The Mass draws us into the mystery of Epiphany

Epiphany of the Lord: Gospel – Matthew 2:1-12

During our celebration of Epiphany, let us not only hear the familiar story of the Magi who came from afar to honor the baby Jesus. Let us put ourselves in their place, recognizing that we too come to worship, giving gifts and doing homage before the Lord really, truly, substantially present in the Eucharist.

“Holy Mass repeats the scene at Bethlehem,” comments the liturgical scholar Pius Parsch:

See, the Offertory procession is taking shape; we join in eagerly and with the Magi proceed to the altar. We too are kings, and our gifts today are kingly gifts.

At Mass a wondrous exchange of gifts takes place: we give ourselves to the Lord, Who gives Himself to us. Our gifts of bread and wine will become, upon consecration, the Body, Blood, Soul, and Divinity of Christ:

the Church’s sacrificial Offering is more precious than gold, frankincense, and myrrh – it is Christ Himself. Our offering is Christ, mirrored in our hearts in the gold-like purity of the love that attends our oblation; our offering is Christ, immolated like frankincense; our offering is Christ, received at the sacrificial Banquet and penetrating our inmost soul like myrrh. At the Communion, we have come with the Magi to the goal of our journey. The star that once shone on high shines now within our hearts; and having found the Lord, we worship Him.

And at the same time, we are uniting ourselves with His sacrifice on the Cross: “Our offering represents our person; in other words, we offer ourselves.”

On Epiphany, let us

make a special offering, one that includes all our going and coming during the year; and we ought bring gifts that match gold in preciousness, frankincense in holiness, and bitter myrrh in willing submissiveness to the divine Infant.

— The Church’s Year of Grace, Vol. I, pp. 270-71.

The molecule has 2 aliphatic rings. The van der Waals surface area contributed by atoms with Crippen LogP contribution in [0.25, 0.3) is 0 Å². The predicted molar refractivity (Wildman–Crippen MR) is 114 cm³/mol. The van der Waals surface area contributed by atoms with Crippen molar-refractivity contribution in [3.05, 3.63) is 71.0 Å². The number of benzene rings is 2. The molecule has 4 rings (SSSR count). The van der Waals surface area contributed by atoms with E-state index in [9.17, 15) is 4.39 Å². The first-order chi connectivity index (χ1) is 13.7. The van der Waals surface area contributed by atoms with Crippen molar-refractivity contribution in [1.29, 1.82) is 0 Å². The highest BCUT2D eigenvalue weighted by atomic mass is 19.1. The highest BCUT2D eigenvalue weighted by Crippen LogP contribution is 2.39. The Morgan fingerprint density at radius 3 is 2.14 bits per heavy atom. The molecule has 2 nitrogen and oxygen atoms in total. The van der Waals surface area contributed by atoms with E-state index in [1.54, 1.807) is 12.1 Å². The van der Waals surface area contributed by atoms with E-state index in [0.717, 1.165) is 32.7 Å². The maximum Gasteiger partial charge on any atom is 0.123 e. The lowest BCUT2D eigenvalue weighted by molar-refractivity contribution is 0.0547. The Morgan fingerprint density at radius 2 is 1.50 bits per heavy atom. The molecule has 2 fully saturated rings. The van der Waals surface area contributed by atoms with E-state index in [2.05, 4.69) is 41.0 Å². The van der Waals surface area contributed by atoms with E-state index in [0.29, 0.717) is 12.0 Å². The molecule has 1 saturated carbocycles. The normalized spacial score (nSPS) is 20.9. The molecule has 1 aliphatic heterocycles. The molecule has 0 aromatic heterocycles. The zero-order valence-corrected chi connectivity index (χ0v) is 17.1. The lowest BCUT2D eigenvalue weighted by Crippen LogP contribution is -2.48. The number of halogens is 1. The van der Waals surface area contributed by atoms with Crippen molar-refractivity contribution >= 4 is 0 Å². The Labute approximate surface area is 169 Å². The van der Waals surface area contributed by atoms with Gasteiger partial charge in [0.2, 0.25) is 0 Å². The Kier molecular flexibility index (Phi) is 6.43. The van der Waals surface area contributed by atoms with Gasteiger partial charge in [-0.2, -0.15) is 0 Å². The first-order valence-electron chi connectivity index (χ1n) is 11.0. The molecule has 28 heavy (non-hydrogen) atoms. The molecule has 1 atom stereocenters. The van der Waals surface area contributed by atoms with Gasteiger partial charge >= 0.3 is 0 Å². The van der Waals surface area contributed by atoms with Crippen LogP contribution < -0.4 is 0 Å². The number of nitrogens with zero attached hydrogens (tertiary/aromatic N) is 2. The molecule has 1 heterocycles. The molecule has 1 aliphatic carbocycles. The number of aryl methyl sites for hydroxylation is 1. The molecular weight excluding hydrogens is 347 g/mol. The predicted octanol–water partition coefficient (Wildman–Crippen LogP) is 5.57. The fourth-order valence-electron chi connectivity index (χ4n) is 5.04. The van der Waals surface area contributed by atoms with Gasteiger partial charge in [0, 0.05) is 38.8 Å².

Question for reflection: What gift am I giving to Jesus?

Engaging the Gospel – All Saints’ Day

Solemnity of All Saints: Gospel – Matthew 5:1-12a

Jesus’ proclamation of the Beatitudes is a particularly appropriate Gospel for All Saints’ Day, for the lives of the saints provide powerful witness of the Beatitudes in action:

The Beatitudes are at the heart of Jesus’ preaching…The Beatitudes depict the countenance of Jesus Christ and portray his charity….They shed light on the actions and attitudes characteristic of the Christian life….They have begun in the lives of the Virgin Mary and all the saints.

— Catechism paragraphs 1716-17.

This is our game plan to follow, for we too are “called to the fullness of Christian life and to the perfection of charity. All are called to holiness” (2013).

The Lord is calling each and every one of us — regardless of our place in life. But the specific ways we live out that call vary.

If you’re a parent, your top priority is to raise your children in the faith. If you’re a student, your path of discipleship is to study diligently. If you work, be a witness to faith in the workplace. If you’re battling health problems that keep you home, you can be a prayer warrior for the Church.

Wherever we find ourselves, the Lord has a particular form of discipleship in mind for us. And by living that out, we do our part to build up the Body of Christ.

We are reminded of this truth by our celebration of All Saints. Untold numbers of men and women have answered the call to holiness, across all walks of life, down through the ages. They weren’t famous in the world, but they have reached the only goal that matters — heaven. These “ordinary” saints serve as inspiration that we too can reach heaven by following the Lord.

Let us ask them to pray for us, that we may live out our discipleship as the Lord wills.

Question for reflection: How does the example of the saints help me to live the Christian life?

Engaging the Gospel – Most Holy Trinity

Most Holy Trinity (Year B): Gospel – Matthew 28:16-20

The mystery of the Most Holy Trinity touches us personally in the deepest core of our being. This revelation – that there is one God, in three divine Persons, Father, Son, and Holy Spirit – is the heart of our faith. “It is the mystery of God in Himself” (Catechism 234) as well as how we are drawn into, and participate in, that divine life (1997).